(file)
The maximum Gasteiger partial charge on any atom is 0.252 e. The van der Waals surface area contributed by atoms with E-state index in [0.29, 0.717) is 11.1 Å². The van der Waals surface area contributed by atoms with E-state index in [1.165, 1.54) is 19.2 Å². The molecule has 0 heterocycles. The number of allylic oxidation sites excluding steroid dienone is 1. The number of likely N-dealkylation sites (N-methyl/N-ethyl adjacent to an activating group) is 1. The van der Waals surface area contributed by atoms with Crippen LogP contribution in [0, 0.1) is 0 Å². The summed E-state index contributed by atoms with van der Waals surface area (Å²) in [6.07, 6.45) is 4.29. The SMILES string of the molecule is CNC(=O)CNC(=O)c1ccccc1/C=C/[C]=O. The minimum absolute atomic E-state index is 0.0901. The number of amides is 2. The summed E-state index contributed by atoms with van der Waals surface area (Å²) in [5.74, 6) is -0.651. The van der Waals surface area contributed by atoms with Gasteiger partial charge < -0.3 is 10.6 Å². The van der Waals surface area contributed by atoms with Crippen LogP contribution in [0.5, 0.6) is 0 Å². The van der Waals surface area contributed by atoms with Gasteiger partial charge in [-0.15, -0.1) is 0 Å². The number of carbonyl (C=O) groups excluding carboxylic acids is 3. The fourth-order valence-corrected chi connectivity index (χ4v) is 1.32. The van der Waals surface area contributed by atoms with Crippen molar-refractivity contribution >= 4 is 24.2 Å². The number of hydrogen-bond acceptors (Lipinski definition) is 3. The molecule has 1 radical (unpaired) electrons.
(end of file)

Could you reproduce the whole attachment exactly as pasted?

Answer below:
The maximum Gasteiger partial charge on any atom is 0.252 e. The van der Waals surface area contributed by atoms with E-state index in [0.29, 0.717) is 11.1 Å². The van der Waals surface area contributed by atoms with E-state index in [1.165, 1.54) is 19.2 Å². The molecule has 0 heterocycles. The number of allylic oxidation sites excluding steroid dienone is 1. The number of likely N-dealkylation sites (N-methyl/N-ethyl adjacent to an activating group) is 1. The van der Waals surface area contributed by atoms with Crippen LogP contribution in [0, 0.1) is 0 Å². The summed E-state index contributed by atoms with van der Waals surface area (Å²) in [6.07, 6.45) is 4.29. The SMILES string of the molecule is CNC(=O)CNC(=O)c1ccccc1/C=C/[C]=O. The minimum absolute atomic E-state index is 0.0901. The number of amides is 2. The summed E-state index contributed by atoms with van der Waals surface area (Å²) in [5.74, 6) is -0.651. The van der Waals surface area contributed by atoms with Gasteiger partial charge < -0.3 is 10.6 Å². The van der Waals surface area contributed by atoms with Crippen LogP contribution in [0.5, 0.6) is 0 Å². The van der Waals surface area contributed by atoms with Gasteiger partial charge in [-0.15, -0.1) is 0 Å². The number of carbonyl (C=O) groups excluding carboxylic acids is 3. The fourth-order valence-corrected chi connectivity index (χ4v) is 1.32. The van der Waals surface area contributed by atoms with Crippen molar-refractivity contribution >= 4 is 24.2 Å². The number of hydrogen-bond acceptors (Lipinski definition) is 3. The molecule has 1 radical (unpaired) electrons.